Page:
I can’t work out whether it’s just that I’m getting used to seeing phones with this resolution, but it didn’t wow me instantly. It’s sharp, clear, bright and colorful, but perhaps I’m just too impressed by the oversaturated colors of the Samsung Galaxy S7 range, or the improved contrast ratio that offers. It’s a brilliant display and a fellow journalist’s tests on the power of it, comparing brightness levels and color reproduction, showed it to be technically very able.
One of the things that did very much impress me was the effort HTC’s put into audio on this phone. It’s insane the level of power that’s gone into this handset, with the dual speaker set up back once again.
However, it’s a bit different here, as the sound has been separated into higher and bass levels, the ‘tweeter’ and ‘woofer’ channels pulled apart to give more richness and clarity to the sound. This means the iconic speaker grilles above and below the phone are gone, with the speakers now firing out the bottom and earpiece of the phone.
It’s an odd effect. It’s loud and has a certain level of bass I’m not used to hearing from phone speakers but I don’t feel like it’s amazing – and oddly enough, not the same impressive level I’ve been used to from One phones of the past.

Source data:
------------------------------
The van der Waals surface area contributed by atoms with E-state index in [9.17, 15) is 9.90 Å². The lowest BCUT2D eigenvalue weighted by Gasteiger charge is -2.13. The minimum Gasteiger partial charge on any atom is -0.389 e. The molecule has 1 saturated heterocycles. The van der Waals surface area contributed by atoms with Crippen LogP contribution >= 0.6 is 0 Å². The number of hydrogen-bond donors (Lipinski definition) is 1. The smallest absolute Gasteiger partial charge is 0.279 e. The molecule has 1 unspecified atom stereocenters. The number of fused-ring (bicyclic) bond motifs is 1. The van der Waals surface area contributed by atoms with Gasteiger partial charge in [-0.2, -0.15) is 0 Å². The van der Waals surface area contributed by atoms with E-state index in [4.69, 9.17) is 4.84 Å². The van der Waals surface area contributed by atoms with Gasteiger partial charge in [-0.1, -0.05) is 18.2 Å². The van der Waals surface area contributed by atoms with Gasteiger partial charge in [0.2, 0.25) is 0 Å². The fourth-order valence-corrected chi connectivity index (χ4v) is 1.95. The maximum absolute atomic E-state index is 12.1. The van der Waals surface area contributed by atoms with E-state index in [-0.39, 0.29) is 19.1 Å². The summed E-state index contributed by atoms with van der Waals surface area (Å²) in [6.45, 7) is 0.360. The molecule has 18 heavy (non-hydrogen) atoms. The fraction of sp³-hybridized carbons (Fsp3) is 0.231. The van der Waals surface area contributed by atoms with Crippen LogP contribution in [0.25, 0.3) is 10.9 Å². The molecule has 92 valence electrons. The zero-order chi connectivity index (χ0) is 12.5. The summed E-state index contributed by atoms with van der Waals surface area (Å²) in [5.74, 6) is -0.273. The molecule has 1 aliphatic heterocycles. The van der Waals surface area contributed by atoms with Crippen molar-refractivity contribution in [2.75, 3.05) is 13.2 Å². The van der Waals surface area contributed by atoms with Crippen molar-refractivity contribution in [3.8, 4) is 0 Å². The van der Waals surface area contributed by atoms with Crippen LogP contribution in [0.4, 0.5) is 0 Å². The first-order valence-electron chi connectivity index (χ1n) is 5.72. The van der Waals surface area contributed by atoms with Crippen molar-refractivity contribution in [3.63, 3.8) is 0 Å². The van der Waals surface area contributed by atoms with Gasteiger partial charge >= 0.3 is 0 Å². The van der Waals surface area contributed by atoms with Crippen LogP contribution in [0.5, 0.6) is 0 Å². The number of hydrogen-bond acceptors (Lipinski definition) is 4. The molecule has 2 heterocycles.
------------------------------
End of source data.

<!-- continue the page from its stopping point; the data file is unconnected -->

But when you put the headphones on, my word. The HTC 10 suddenly comes to life. This is where the tuning really comes into play, with insane levels of bass combined with clarity in the vocals… it’s just so powerful.
That could be because I was using the bundled high resolution sound headphones, but then again, so should you as HTC has decided to chuck some decent buds into each box to make sure everyone has access to the great sound. I only had a brief time to test the music on board, but I can’t wait to rev up Spotify on this phone to see if my ‘average’ tracks sound as good.
The other improvement HTC is crowing about with the 10 is the camera, which has been improved by dropping the pixel count from 20MP to 12MP – curiously in line with what Samsung and Apple are doing, no?
I say that’s curious, but what those brands have proven is that this is the sweet spot, the area where resolution and technical ability meet with the best results, so it makes sense for HTC to join them at this intersection.
Early snaps with the 12MP camera were OK. The light levels seemed a bit erratic and I struggled to get the autofocus to sharpen things up instantly, but on the whole everything seemed bright and sharp.
Perhaps, again, it’s because I’m coming from the Galaxy S7 Edge, which has a simply superb camera. Maybe it’s because the HTC 10’s photos don’t ‘pop’ as well on the screen, instead going for a higher level of technical ability.